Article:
Let's talk about rates first. This is not the subject of my column, but a little nonetheless. The Bank of Canada surprised us yesterday by raising its key rate by 1.00%, a move of unexpected magnitude, unheard of since 1998.
It is now at 2.50%, and the climb is not over. Likely destination: 3.5% within a year. Remember, we started from 0.25% in January.
To illustrate the impact of these increases, the variable rate mortgage, amortized over 25 years, is used. The policy rate has a direct impact on this. Every time it goes up 0.25%, it costs $25 more per month per $100,000 mortgage.
Year-to-date, the burden of a $350,000 variable-rate mortgage spread over 25 years has just increased by $787.50 per month, or $9,450 per year. Just interest.
And it will get worse. Households will eat their stockings.
Now, let's get to the heart of my subject: imagine that there had not been the mortgage "stress test" so decried by many players in the real estate market.
It would be a disaster.
A brake on real estate
You see, this damn test had the effect of restricting the borrowing capacity of home buyers. How many brokers (real estate, mortgage) said that this measure blocked the path of families to their dream, a bungalow with a courtyard, in the suburbs?
The "stress test" has indeed forced many households to compromise in hot sectors. They had to resolve to settle in a second-choice neighborhood or fall back on a condo.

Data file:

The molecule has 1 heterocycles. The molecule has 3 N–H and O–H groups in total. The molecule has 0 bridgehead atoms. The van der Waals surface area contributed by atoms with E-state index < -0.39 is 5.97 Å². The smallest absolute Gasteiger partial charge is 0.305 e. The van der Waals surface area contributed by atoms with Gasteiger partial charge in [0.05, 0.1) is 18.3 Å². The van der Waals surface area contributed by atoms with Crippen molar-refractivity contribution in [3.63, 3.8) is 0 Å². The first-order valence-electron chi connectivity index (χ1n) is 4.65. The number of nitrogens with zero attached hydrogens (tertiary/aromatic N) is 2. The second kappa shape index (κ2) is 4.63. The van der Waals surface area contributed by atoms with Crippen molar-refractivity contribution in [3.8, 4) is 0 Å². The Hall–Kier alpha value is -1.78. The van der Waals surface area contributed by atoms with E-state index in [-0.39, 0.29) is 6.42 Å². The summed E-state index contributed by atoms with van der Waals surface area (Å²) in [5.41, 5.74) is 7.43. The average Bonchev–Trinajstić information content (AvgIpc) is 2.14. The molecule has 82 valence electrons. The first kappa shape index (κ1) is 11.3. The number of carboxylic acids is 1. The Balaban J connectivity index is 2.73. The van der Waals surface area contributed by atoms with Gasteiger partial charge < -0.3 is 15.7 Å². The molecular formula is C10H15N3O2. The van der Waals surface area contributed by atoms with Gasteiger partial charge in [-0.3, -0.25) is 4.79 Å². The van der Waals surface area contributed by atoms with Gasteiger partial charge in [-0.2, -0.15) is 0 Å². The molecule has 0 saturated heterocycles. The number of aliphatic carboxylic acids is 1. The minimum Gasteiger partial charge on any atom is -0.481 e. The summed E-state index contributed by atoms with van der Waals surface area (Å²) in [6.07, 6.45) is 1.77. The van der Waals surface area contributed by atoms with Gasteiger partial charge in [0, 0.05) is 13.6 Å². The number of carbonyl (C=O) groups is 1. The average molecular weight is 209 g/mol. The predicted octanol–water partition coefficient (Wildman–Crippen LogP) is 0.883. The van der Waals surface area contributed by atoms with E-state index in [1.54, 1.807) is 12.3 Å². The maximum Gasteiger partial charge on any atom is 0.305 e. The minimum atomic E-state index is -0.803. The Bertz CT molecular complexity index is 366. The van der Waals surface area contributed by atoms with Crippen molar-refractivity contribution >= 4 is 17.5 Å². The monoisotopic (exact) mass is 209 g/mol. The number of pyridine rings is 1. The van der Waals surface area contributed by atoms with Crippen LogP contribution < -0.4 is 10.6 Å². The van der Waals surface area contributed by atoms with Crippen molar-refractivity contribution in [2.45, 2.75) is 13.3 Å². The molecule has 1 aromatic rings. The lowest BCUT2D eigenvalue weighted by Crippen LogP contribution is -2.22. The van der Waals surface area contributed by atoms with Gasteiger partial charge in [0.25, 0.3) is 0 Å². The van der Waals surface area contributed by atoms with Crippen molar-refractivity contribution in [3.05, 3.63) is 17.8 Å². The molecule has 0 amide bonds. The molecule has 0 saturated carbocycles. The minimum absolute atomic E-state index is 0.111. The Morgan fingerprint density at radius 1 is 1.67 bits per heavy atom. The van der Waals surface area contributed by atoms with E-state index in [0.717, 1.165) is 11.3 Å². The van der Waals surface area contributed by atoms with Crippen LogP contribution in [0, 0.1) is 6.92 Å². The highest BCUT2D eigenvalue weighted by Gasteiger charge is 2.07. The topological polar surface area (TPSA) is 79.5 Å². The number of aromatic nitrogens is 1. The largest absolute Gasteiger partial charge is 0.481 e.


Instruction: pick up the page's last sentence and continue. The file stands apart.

Yes, it is a brake on the real estate market. And thank goodness there was a "brake"!
The salutary "buffer"
I explain this in more detail below, but basically the stress test is to apply a margin of safety during the mortgage qualification process.
The lender must assess the repayment capacity of the buyer, and this capacity depends, among other things, on the prevailing interest rates. When interest goes up, the maximum mortgage a buyer can access goes down.
The test requires lenders to add 2% to the granted rate in their calculations, or use the qualifying rate of 5.25% (whichever is higher).
It is part of a panoply of measures introduced during the 2010s to alleviate the real estate frenzy. Implemented in 2016, the "stress test", as it is called among the neighbors, was originally aimed at holders of uninsured mortgages (less than 20% down payment). It has since been extended to all loans.
In a normal situation, when real estate is more balanced and no drastic rate hike is on the horizon, the measure may seem exaggerated. In a market like the one we have seen recently, it has contained the surge in house prices and the indebtedness of families. It also protected the financial system. It is today that she is discreetly doing her work.
The safety margin provided was said to be excessive, at 2%. In less than six months, we have exceeded it!
The stress test likely allowed the Bank of Canada to maneuver without dragging the real estate sector into a meltdown.
Stress testing is a requirement of the Office of the Superintendent of Financial Institutions.
A mortgage borrower must meet two ratios, Gross Debt Amortization (ABD) and Total Debt Amortization (ATD). The latter is more complete. It includes all of the borrower's monthly expenses (mortgage, other debts, car payment, property tax, heating costs, condo fees). The sum is divided by the gross monthly income. The result must not exceed 40% (it may be a little higher, depending on the lenders).
The stress test artificially increases the cost of the mortgage, which reduces borrowing capacity.
The Financial Consumer Agency of Canada offers a tool that allows you to calculate the amount of mortgage for which you are eligible:
The tool is available on the Government of Canada website.